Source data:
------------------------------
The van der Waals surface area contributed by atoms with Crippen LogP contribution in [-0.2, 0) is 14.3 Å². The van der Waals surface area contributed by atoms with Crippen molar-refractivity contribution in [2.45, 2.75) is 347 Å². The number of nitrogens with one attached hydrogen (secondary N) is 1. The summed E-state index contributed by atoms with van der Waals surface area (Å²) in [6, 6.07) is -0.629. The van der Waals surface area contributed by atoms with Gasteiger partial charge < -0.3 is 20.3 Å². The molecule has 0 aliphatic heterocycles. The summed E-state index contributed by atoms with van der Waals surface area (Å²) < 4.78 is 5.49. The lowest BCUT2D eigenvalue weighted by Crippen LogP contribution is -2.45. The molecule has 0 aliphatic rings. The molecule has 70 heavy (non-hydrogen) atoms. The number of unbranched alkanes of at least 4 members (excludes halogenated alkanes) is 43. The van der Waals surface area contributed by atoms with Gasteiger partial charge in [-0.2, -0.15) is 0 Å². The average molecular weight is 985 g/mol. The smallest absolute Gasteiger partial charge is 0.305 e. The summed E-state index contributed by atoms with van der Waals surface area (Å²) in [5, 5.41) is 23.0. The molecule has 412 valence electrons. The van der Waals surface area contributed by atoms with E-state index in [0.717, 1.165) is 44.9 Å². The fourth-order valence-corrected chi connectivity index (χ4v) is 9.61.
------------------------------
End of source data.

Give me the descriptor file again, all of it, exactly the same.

The van der Waals surface area contributed by atoms with Crippen LogP contribution in [-0.2, 0) is 14.3 Å². The van der Waals surface area contributed by atoms with Crippen molar-refractivity contribution in [2.45, 2.75) is 347 Å². The number of nitrogens with one attached hydrogen (secondary N) is 1. The summed E-state index contributed by atoms with van der Waals surface area (Å²) in [6, 6.07) is -0.629. The van der Waals surface area contributed by atoms with Gasteiger partial charge < -0.3 is 20.3 Å². The molecule has 0 aliphatic heterocycles. The summed E-state index contributed by atoms with van der Waals surface area (Å²) < 4.78 is 5.49. The lowest BCUT2D eigenvalue weighted by Crippen LogP contribution is -2.45. The molecule has 0 aliphatic rings. The molecule has 70 heavy (non-hydrogen) atoms. The number of unbranched alkanes of at least 4 members (excludes halogenated alkanes) is 43. The van der Waals surface area contributed by atoms with Gasteiger partial charge in [-0.2, -0.15) is 0 Å². The average molecular weight is 985 g/mol. The smallest absolute Gasteiger partial charge is 0.305 e. The summed E-state index contributed by atoms with van der Waals surface area (Å²) in [5, 5.41) is 23.0. The molecule has 412 valence electrons. The van der Waals surface area contributed by atoms with E-state index in [0.717, 1.165) is 44.9 Å². The fourth-order valence-corrected chi connectivity index (χ4v) is 9.61.